Pull on a pair of hiking boots and get some northern exposure, exploring Scotland on foot. Boutique hotels, hearty home cooking and a wee dram each night make it all the easier
It’s all too easy to travel to a destination and see it at breakneck speed, frantically ticking off your list of ‘must sees’ and ‘must dos’, buying the T-shirt, postcards and matching coaster collection. But there is a different way to travel. You can go at your own pace whilst taking in the sights that are changing every step of the way. You don’t need a guide and there’s no coach to find at the end of the day. Walking could be your way forwards.
High and low
Stretching for 152 km (95 miles) from the soft pastoral lowlands to the majestic mountains of the north, the West Highland Way is Scotland’s first long distance walking route. For a walk that really takes you into the heart of a landscape, without actually having to scale its mountains, it's ideal. It weaves a path from the outskirts of Scotland’s biggest city, along the shores of its largest freshwater loch, across one of its wildest moors before plonking you at the foot of its highest mountain, Ben Nevis.
It’s certainly proving a popular way to see the country, with over 50,000 walkers embarking on this journey every year and stepping into the heart of the Highlands. Officially opened in 1980, it is based on a number of much older routes like the 18th-century military roads of English officer General Wade and the long-established drovers' roads used to herd livestock to the richer markets of the lowlands, as well as the more modern development of railway tracks, which now lie abandoned.
The first challenge for walkers starting their route in the south is being able to pronounce the name of the departure town. Ten minutes by train from Glasgow is Milngavie, actually pronounced “Mullguy”, where a granite obelisk marks the start of the route. From here the path roughly follows the meandering Allander Water to the edge of Mugdock Wood and on past Craigallian Loch, backed by the distinctive mound-shaped hill of Dumgoyach. Very quickly the urban landscape fades away.
Into the wild
After a short section on a grassy track you gain a glimpse of things to come. The terraced Campsie Fells, the rough escarpment of the Strathblane Hills and the knobbly mass of Dumgoyne rear ahead. As though on an invisible threshold, you can sense you are about to enter wilder terrain.
These differences continue to show their face the following day as you walk across wide, gorge-fringed moorland and begin the steady climb up Conic Hill (361m). From up here Loch Lomond stretches out below and lofty mountaintops, including Ben Vorlich, Ben Vane and the Luss Hills, reach skywards. Mountain and water meet and merge. This is the Highlands.
There a very visible dividing line here. Leading from the summit down to the water is a distinctive string of islands. The Highland Boundary Fault, which runs 260km from Arran in the west to Stonehaven on the east coast, marks a clear separation between Highland and Lowland. The route from here onwards enters into the heart of the Highlands, where granite mountains are rarely far away.
Along the loch
Below, the West Highland Way largely follows the banks of Loch Lomond, winding through re-established native woodland, across rocky coves and beaches dotted with gnarled trees. Just before arriving in Rowardennan, the summit of Ben Lomond, the most southerly of Scotland’s Munros (peaks over 3000 feet or 924 metres), comes into view.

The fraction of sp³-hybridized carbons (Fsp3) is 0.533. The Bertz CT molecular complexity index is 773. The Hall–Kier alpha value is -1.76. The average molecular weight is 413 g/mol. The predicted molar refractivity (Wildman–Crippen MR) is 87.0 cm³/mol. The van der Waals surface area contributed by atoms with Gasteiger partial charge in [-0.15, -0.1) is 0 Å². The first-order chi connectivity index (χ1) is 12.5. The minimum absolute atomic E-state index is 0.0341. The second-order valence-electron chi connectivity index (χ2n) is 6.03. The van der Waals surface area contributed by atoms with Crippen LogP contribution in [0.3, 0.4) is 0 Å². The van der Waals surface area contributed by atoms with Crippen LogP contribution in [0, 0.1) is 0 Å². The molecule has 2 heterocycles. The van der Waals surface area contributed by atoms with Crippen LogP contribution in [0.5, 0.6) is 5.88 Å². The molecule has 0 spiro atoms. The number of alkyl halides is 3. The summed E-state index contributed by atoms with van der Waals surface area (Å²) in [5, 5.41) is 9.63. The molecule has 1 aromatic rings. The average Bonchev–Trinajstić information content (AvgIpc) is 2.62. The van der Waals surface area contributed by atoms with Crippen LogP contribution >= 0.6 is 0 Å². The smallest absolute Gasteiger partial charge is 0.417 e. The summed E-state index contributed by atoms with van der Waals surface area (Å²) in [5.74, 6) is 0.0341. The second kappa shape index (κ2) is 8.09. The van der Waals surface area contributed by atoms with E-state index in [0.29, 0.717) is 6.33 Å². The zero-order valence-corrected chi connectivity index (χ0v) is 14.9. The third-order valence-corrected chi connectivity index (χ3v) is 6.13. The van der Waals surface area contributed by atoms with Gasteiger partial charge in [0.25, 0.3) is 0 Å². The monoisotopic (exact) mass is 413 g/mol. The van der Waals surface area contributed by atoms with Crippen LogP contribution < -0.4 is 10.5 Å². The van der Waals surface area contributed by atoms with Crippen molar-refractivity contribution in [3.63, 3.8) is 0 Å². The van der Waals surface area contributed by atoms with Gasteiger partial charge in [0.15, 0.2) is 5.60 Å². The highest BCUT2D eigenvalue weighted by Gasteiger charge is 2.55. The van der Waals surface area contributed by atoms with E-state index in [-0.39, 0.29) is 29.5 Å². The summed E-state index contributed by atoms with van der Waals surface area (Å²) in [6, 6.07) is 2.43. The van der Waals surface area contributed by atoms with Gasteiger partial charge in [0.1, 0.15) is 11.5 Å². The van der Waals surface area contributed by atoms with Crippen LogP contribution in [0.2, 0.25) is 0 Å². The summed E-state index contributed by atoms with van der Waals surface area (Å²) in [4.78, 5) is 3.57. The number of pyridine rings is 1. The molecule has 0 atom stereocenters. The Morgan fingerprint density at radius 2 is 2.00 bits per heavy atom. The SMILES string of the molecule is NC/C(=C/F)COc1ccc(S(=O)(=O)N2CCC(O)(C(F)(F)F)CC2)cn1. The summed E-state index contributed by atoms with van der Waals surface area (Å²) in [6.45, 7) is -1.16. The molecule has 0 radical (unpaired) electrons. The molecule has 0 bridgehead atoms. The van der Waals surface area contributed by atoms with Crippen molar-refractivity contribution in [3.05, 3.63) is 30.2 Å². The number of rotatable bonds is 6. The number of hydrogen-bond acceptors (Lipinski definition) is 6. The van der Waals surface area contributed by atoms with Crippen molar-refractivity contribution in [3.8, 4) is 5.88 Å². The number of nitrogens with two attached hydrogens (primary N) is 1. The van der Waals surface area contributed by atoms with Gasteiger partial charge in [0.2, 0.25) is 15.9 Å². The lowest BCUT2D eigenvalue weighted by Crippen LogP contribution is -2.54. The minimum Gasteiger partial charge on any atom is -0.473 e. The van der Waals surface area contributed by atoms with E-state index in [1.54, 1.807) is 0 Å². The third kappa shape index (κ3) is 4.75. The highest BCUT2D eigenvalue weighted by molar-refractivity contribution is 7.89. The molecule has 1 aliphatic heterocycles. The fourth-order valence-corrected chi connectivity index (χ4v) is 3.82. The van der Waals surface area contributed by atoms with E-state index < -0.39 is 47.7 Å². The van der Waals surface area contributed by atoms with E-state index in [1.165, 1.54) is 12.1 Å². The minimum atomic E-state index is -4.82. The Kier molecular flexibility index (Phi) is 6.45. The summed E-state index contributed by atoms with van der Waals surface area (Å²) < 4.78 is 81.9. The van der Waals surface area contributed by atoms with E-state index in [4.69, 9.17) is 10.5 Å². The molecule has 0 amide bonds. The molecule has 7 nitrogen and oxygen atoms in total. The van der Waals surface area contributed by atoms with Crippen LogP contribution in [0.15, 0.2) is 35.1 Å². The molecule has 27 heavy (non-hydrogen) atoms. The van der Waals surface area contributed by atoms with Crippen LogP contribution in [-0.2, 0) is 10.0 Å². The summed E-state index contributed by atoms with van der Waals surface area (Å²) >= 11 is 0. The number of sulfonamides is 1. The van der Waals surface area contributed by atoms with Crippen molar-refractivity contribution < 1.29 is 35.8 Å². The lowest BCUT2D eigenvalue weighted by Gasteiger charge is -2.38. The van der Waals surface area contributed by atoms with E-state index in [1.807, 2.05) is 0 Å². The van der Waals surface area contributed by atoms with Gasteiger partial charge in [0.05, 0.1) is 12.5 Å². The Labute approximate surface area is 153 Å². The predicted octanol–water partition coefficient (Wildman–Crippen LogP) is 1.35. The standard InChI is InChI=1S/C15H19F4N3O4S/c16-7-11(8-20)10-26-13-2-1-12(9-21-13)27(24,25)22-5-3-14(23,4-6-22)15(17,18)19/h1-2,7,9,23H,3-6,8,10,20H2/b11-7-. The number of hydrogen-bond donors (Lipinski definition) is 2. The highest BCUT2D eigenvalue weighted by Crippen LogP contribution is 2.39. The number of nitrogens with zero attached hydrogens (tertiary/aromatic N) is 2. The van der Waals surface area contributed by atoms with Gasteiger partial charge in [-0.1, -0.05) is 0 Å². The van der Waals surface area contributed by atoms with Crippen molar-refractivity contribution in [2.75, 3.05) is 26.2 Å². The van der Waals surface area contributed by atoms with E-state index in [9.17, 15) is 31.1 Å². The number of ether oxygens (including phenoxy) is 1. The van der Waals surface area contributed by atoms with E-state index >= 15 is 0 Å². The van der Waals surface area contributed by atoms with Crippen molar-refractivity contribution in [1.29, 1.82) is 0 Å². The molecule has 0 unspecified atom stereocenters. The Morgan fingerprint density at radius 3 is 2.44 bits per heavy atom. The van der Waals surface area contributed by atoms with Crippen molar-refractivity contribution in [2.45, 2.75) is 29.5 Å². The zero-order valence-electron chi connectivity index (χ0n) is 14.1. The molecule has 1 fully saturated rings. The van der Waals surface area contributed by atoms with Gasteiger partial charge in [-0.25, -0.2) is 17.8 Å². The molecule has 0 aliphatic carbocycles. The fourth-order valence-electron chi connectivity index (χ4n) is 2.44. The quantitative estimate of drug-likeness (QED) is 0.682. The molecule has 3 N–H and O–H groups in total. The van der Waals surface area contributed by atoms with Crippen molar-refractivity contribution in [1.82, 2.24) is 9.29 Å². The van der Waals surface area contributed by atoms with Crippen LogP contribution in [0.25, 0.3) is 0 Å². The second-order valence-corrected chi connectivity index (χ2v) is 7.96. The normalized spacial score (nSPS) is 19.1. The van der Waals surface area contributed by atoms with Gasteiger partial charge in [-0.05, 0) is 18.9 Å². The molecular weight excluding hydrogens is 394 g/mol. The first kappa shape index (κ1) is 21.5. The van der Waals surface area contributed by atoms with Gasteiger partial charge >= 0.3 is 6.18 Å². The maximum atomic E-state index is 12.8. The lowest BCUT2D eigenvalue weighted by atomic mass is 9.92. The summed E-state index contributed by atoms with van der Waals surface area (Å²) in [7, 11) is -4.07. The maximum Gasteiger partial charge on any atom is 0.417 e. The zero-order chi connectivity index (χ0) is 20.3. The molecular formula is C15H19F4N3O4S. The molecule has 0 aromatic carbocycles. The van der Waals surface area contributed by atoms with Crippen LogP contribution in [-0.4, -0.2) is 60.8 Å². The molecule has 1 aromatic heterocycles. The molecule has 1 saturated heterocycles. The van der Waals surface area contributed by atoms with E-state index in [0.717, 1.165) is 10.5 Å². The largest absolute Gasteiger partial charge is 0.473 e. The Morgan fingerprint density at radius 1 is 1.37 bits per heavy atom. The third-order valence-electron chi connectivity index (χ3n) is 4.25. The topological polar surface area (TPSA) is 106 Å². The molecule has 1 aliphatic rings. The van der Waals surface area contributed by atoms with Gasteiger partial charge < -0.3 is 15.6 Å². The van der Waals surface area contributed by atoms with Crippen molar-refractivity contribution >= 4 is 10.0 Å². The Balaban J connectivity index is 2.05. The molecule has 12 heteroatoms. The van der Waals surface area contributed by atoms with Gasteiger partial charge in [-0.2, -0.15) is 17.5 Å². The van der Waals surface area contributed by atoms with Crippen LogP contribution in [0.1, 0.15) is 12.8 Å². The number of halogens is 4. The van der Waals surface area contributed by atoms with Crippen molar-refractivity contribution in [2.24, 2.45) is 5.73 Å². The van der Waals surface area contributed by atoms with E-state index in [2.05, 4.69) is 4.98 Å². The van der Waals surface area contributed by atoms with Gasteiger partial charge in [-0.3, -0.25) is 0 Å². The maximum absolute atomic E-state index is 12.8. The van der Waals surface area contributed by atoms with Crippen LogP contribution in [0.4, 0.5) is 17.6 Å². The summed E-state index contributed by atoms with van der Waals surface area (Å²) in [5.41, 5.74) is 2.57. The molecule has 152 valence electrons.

A deep sense of history pervades throughout the route. Continuing along the densely wooded loch side, Rob Roy’s cave can be reached, a supposed hideaway of the highland hero. The son of a clan chieftain and a cattle dealer, he became an outlaw when he borrowed money from the Duke of Montrose. For failing to pay him back, Montrose put a price on his head and Rob Roy’s infamous life on the run began.
The route leads to Inverarnan, where close by you will find the Way’s oldest pub, the Drover’s Inn. For three centuries it has been serving travellers. Robert Burns, the nation’s bard, Robert Louis Stevenson, Boswell and Rob Roy all passed by and are believed to have stopped in. The leather-bound books on the shelf, claymore sword strung on the wall, smoke-blackened walls and flickering candlelight all add to the atmosphere, as though still part of this era gone by.
Whilst the landscape now offers the walker tranquillity, it was once a region rife with conflict. Violent raids rustled livestock, clans jostled for territory and later the English armies came building roads to bring the Highlands under their control.
The sturdy, high arched Bridge of Orchy leads onwards to the unsuppressed wildness of Loch Tulla and Rannoch Moor. This is the most remote section of the walk, dominated by lonely lochans and dark peat bog. It descends to the head of the dramatic and infamous Glen Coe where the bloody massacre of the Macdonald clan by the Campbells took place in 1690. The grand pyramidal mass of Buachaille Etive peak appears positioned like a sentry guarding the entrance.
The Way climbs out of the glen via the Devil’s Staircase, named by the soldiers who had to carve this zigzagging route. The name is far worse than the actual walk, which gradually weaves to a pass at 548m (1,797 ft). A descent through rugged mountainside leads to the village of Kinlochleven.
The final section climbs above the village through birch woods, giving way to views over Loch Leven. Remnants of the past remain in the shape of abandoned farms such as Tigh-na-steubhaich, a rambling ruin in the lonely pass of Lairigmòr. The route now dips and turns through conifer plantations until a final descent into Glen Nevis and the journey's end in Fort William town.
Weather depending, this final section may just tease you with lofty mountain views of Ben Nevis. If there is strength in the legs you may well be tempted by one final crowning summit and some more northern exposure.